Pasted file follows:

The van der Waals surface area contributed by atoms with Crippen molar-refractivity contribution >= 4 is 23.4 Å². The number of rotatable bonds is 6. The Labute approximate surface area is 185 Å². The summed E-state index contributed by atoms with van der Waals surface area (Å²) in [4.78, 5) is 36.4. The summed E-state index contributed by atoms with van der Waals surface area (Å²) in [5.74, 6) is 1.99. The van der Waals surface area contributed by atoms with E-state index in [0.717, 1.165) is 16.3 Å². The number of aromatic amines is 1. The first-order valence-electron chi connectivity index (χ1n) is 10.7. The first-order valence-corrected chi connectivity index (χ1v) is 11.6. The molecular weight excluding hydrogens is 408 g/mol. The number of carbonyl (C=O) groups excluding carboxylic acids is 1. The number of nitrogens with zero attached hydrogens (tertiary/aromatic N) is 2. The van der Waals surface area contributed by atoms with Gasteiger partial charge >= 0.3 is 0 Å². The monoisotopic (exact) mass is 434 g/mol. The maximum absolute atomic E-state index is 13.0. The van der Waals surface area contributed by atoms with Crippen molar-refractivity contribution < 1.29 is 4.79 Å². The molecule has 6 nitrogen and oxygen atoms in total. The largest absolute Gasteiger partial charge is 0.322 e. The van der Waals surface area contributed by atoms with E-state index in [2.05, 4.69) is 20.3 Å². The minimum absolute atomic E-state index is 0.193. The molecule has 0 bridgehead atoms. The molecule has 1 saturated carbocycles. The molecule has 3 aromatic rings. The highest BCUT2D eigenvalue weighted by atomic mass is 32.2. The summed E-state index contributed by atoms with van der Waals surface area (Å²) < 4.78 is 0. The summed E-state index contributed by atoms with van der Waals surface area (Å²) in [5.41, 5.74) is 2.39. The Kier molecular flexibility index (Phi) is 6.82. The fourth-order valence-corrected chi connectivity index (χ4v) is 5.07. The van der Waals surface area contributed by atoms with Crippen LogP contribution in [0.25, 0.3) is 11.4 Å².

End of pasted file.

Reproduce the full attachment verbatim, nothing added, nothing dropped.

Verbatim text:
The van der Waals surface area contributed by atoms with Crippen molar-refractivity contribution >= 4 is 23.4 Å². The number of rotatable bonds is 6. The Labute approximate surface area is 185 Å². The summed E-state index contributed by atoms with van der Waals surface area (Å²) in [4.78, 5) is 36.4. The summed E-state index contributed by atoms with van der Waals surface area (Å²) in [5.74, 6) is 1.99. The van der Waals surface area contributed by atoms with E-state index in [0.717, 1.165) is 16.3 Å². The number of aromatic amines is 1. The first-order valence-electron chi connectivity index (χ1n) is 10.7. The first-order valence-corrected chi connectivity index (χ1v) is 11.6. The molecular weight excluding hydrogens is 408 g/mol. The number of carbonyl (C=O) groups excluding carboxylic acids is 1. The number of nitrogens with zero attached hydrogens (tertiary/aromatic N) is 2. The van der Waals surface area contributed by atoms with Gasteiger partial charge >= 0.3 is 0 Å². The monoisotopic (exact) mass is 434 g/mol. The maximum absolute atomic E-state index is 13.0. The van der Waals surface area contributed by atoms with Crippen molar-refractivity contribution < 1.29 is 4.79 Å². The molecule has 6 nitrogen and oxygen atoms in total. The largest absolute Gasteiger partial charge is 0.322 e. The van der Waals surface area contributed by atoms with E-state index in [2.05, 4.69) is 20.3 Å². The minimum absolute atomic E-state index is 0.193. The molecule has 0 bridgehead atoms. The molecule has 1 saturated carbocycles. The molecule has 3 aromatic rings. The highest BCUT2D eigenvalue weighted by atomic mass is 32.2. The summed E-state index contributed by atoms with van der Waals surface area (Å²) < 4.78 is 0. The summed E-state index contributed by atoms with van der Waals surface area (Å²) in [5.41, 5.74) is 2.39. The Kier molecular flexibility index (Phi) is 6.82. The fourth-order valence-corrected chi connectivity index (χ4v) is 5.07. The van der Waals surface area contributed by atoms with Crippen LogP contribution in [0.25, 0.3) is 11.4 Å².